The serviceable prison plot runs in tandem with a more intriguing plot aboard Discovery where Stamets continues to try to crack the mystery of the DMA. He has assistance from a Risian scientist named Tarka, played by Shawn Doyle as an arrogant uber-genius who knows he's the smartest guy in the room. These two together prove interesting and, ultimately, dangerous. They want to duplicate the DMA on a micro scale to learn more about it, using some brilliant experimental theory Tarka has developed. I have no idea how Tarka can duplicate a phenomenon that still remains an utter mystery, but it's played here reasonably enough as a Trekkian technobabble drama, with the quest for scientific discovery working to stave off the threat of the DMA's long-term destructive potential. Saru plays a key part here as the sane and competent leader who stops the crazy science guys from blowing up the ship in the process of conducting their wild experiments. This is entertaining and feels informative, even if it's mostly smoke and mirrors.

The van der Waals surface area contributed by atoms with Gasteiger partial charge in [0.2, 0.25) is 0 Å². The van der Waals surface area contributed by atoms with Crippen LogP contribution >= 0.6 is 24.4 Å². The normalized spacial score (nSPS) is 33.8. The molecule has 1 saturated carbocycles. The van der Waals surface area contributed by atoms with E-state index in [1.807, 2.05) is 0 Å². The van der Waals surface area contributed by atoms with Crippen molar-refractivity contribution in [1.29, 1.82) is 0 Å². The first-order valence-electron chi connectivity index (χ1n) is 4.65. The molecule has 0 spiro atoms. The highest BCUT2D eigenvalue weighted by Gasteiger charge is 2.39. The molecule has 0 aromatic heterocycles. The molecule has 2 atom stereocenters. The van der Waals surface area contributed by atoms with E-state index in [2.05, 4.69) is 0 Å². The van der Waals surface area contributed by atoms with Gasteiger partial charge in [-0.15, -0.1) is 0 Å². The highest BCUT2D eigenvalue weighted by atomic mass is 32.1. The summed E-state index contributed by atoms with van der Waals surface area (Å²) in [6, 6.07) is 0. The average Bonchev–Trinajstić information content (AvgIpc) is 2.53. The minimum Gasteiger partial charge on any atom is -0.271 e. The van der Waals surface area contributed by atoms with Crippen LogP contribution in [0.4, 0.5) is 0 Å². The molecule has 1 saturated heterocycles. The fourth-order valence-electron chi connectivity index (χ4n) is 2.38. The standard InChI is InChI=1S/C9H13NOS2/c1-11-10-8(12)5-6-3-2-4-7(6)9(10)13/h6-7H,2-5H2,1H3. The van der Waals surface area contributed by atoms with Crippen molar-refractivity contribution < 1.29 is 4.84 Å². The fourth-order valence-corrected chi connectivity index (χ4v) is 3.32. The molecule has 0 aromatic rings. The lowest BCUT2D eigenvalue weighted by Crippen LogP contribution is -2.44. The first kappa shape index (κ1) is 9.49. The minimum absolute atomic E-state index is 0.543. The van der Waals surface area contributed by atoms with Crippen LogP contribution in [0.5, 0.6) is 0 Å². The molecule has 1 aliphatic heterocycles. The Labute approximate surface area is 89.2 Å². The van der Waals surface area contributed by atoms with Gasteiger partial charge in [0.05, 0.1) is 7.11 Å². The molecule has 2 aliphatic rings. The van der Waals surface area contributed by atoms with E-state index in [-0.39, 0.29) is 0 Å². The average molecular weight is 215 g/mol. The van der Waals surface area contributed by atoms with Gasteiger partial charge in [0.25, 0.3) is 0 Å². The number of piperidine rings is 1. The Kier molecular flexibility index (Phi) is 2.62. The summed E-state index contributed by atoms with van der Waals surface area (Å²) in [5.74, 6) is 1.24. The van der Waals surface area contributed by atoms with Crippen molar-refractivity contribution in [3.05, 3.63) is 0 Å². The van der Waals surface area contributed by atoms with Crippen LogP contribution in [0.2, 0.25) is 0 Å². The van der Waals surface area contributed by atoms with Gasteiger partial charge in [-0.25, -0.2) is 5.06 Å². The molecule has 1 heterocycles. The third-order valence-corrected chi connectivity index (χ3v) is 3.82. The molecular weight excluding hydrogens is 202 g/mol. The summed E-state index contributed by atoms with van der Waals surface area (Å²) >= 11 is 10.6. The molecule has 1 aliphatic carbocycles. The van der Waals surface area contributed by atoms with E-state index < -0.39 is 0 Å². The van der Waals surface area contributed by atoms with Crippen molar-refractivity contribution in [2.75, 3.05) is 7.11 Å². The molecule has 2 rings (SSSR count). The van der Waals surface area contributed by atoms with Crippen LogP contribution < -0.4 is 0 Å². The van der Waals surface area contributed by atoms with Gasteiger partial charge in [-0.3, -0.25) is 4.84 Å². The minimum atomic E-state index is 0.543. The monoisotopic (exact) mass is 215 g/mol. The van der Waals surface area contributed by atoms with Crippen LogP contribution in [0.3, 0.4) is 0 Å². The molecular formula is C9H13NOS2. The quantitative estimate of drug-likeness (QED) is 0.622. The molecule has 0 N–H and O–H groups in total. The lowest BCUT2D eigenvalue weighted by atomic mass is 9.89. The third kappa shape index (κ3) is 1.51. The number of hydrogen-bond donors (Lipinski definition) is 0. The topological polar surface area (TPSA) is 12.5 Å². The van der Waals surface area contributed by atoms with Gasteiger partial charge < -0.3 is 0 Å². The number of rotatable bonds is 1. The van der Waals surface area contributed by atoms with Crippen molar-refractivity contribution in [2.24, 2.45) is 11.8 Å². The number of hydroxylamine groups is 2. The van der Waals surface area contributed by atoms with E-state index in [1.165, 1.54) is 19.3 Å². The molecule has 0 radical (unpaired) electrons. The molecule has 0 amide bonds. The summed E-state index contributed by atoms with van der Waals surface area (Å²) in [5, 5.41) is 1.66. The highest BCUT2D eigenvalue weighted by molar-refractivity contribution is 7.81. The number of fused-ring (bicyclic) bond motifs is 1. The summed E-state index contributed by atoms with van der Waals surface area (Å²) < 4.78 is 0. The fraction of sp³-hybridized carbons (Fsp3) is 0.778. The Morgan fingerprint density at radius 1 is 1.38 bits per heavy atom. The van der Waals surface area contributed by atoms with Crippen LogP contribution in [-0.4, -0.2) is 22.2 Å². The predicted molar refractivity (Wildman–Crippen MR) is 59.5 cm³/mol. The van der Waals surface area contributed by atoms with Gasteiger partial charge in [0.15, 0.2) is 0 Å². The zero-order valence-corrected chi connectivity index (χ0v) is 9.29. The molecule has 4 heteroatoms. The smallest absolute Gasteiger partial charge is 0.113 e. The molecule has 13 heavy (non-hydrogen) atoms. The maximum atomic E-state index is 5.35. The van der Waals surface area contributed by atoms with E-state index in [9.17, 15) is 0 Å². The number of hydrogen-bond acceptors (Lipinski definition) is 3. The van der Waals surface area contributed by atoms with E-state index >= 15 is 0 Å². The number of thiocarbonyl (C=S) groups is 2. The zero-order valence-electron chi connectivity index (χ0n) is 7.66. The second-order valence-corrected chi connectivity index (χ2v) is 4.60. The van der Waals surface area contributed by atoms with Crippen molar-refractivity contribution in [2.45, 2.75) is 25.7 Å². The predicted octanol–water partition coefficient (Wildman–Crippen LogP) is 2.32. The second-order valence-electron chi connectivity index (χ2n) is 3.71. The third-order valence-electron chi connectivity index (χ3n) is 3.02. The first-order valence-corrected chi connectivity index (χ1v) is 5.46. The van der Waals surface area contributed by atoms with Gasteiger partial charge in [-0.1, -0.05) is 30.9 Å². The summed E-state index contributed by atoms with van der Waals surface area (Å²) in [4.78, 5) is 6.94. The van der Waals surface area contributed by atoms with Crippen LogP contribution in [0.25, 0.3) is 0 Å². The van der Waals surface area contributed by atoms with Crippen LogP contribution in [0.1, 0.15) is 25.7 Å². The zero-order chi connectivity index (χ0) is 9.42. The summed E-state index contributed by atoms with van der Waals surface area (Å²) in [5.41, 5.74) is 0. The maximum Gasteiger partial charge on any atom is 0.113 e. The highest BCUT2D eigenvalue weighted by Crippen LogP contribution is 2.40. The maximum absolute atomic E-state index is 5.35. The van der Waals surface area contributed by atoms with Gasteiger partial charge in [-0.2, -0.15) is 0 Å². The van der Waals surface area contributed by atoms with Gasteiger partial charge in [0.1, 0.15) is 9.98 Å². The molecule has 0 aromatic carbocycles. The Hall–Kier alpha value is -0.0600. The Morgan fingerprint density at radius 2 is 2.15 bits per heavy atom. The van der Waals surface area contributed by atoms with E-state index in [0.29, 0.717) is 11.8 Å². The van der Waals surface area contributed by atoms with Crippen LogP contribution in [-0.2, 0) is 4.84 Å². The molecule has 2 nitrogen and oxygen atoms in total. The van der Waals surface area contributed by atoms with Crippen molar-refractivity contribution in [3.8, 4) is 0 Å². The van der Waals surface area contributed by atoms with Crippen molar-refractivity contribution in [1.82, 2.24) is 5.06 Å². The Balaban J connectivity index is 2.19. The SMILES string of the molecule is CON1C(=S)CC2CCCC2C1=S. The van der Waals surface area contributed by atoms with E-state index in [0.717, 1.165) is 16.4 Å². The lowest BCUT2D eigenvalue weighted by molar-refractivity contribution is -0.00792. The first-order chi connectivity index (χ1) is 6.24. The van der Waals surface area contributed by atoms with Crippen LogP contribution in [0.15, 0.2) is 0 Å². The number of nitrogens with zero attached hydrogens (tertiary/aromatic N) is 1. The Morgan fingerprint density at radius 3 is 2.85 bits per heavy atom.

"He's fleeing the interview!":

  • The revelation at the beginning of the episode that the DMA must clearly have been intentionally created was way too hastily arrived at and felt like a corner-cutting jump to a conclusion not adequately earned. Wouldn't it have been both more credible and a better dramatic construction to have Stamets and Tarka somehow reach that conclusion in the course of their experiment?
  • The idea of Felix being genuinely remorseful and tasking Burnham with returning the orb containing his victim's family tree to the victim's survivors is a nice idea that plays pretty well. It's hopeful and non-cynical, and perhaps pays off in a way that's overly neat and tidy, but I can get on board with that.